Willem Janszoon Blaeu, (1571 -1638)
Sphaera Stellifera Accurate Exhibens Dispositionem … auct. Giul. Ianssonio doctissimo clarissimoque viro D. Adriano Metior … Guil. Ianssonius 1606
Engraved by Johannes Van Doetecum and Lucas Van Doetecum, De Jode’s world map is among the most significant atlas-contained world maps of the 16th-century. Based on Abraham Ortelius’ monumental eight-sheet map of the world published in Antwerp in 1564, this map was initially issued separately with a different title, Nova Totius Terrarum Orbis Descriptio.
The cartography of the map comes from a variety of sources. North America appears to be based upon Mercator’s 1541 terrestrial globe, with modern additions for discoveries in the northeast. The map is also likely influenced by Gastaldi’s 1561 world map, which incorporated the division between Asia and America.
Gerard de Jode, (d. 1591)
Universi Orbis Seu Terreni Globi in plano effigies. cum provivilegio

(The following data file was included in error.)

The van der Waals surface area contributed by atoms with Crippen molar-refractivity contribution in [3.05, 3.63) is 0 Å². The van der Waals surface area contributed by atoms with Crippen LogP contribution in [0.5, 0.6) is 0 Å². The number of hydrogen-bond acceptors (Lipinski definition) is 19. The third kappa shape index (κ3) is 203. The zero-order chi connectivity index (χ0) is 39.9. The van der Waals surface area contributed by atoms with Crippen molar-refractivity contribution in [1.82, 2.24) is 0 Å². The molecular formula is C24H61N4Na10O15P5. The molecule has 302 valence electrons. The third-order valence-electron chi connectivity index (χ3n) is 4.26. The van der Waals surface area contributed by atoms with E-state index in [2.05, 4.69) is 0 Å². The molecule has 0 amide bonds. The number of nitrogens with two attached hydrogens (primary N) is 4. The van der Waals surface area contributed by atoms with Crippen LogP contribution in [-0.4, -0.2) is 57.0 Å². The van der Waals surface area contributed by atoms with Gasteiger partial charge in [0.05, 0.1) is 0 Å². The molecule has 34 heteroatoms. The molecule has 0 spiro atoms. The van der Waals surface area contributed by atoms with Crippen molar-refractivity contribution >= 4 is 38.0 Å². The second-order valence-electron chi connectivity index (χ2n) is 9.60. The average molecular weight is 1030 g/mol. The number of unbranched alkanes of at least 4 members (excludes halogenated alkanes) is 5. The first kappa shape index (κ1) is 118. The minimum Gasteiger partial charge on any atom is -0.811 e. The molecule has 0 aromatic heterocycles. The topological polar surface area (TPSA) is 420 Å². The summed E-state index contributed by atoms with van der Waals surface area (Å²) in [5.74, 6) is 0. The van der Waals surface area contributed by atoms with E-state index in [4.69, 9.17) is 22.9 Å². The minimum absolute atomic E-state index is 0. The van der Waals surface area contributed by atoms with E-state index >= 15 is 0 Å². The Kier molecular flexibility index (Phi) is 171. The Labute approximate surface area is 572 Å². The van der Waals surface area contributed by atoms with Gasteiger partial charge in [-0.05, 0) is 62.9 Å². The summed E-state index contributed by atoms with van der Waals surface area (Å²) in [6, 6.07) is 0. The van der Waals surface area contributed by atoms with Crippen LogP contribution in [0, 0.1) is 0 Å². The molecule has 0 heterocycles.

From: Speculum Orbis Terrarum; Speculum Geographicum Totius Germaniae
Goldbach was a professor of astronomy in Moscow and a member of the Academy of Sciences in St. Petersburg. His most notable atlas, designed for the use of amateurs and beginners, is an almost exact copy of the 1782 Bode Flamsteed, with two striking differences. The most obvious is that Goldbach’s star maps are white on a black background, which was achieved by printing the engraved plates in relief rather than in intaglio. The second modification is a matching plate provided on the facing page with the constellation figures omitted. While Goldbach’s atlas was not the first showing white stars against a dark background, it was the first of this kind to attract the attention of astronomical circles in Paris.